The Love Child of Joe Pasquale and Elvis CostelloMature

This is from my new blog:
where you can listen to my rare but fun rants.

Before I start, can I introduce myself as Daniel J McLaughlin? No, I can't. Why not? I have already started thus renders the prior statement contradictory. Oh dear, I am stuck in a time/space continuum. My head is spinning around and I feel like I am at a wacky party where even Charlie Sheen says to me, "Look, Daniel. I want to go home now." I can hear the lyrics from The Beatles song "Lucy in the Sky of Diamonds" floating around me. The world around me simultaneously implodes and explodes and only I can stop it. But how? I just look away from the lava lamp.

My name is Daniel J McLaughlin. Well, technically it is Daniel Jude Anthony McLaughlin but how dull does that sound? I write and direct shows for Oswaldtwistle Civic Arts Centre and I am a mentalist - performing psychological illusions to the amusement and bemusement of others. I am also a student. Or a thieving layabout to the Tories (oh, the irony!).

So what is my rant going to be about today?

Doctor Who.


Because last night's episode was genius. Really. It was. It was all timey-wimey and paradox but that was brilliant. Yes, I was confused at some points but for me, that made it excellent television. We spend time watching utter garbage like 'reality' (in its loosest term) shows and stuff with vampires which do not deserve memory space in my brain. So when we inhale this bile, we become...well...stupid. What is challenging about an Essex girl flashing everything she has got to an equally dumb Essex lad? Nothing. And it isn't very attractive, either.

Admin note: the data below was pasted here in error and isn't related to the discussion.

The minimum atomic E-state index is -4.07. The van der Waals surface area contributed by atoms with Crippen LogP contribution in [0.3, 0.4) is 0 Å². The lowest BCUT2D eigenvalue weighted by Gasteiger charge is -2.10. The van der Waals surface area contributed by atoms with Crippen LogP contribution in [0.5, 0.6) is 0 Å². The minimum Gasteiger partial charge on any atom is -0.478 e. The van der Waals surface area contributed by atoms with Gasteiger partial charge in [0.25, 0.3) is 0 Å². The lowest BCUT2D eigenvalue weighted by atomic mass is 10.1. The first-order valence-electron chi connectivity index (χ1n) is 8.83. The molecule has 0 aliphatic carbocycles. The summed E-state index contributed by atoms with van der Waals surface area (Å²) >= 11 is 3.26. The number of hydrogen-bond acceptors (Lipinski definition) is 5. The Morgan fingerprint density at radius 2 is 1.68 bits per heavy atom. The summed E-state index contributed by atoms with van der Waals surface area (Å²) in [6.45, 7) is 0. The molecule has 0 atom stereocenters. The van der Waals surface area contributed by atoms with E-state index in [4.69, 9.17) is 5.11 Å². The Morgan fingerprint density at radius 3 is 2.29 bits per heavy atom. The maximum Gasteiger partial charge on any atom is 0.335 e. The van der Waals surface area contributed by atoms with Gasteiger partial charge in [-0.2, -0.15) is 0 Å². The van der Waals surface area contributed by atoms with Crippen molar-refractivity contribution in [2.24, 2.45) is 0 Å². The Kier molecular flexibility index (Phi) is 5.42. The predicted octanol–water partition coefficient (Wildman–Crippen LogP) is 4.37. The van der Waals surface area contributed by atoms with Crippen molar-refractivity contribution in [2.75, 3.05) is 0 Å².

We need to challenge the audience. "But what if they don't want it?!" I hear you shout. Don't shout at a computer screen; you will look demented. My answer is simple and blunt: Tough. We are being force-fed crap so why don't we force-feed intelligence? My example is Doctor Who under Russell T Davies. He is a very clever writer because he put social realism in a sci-fi drama. He infiltrated the media and made issues like homosexuality acceptable to a young audience; as it should be. He challenged the audience and got results by forcing it to the audience.

We do not want to be a brain-dead society. It is all too easy watching a TV programme, film or live theatre with predictable jokes like "Oops, there goes my bloomers!". Many plays and sitcoms follow the rule: Joke - Punchline - Laugh. The joke may be outdated and not funny but the audience feel they have to laugh because it is their cue. If we change this and make it more clever, the audience will, of course, react differently but will get an experience in which they have chosen for themselves. A subjective experience, if you will. Wouldn't this be fantastic?

Where does this rambling lead to? I write and direct productions at Oswaldtwistle Civic Arts Centre. I want to change audience's perception of the arts and I feel I can do this so this is a prophecy: Watch this space.



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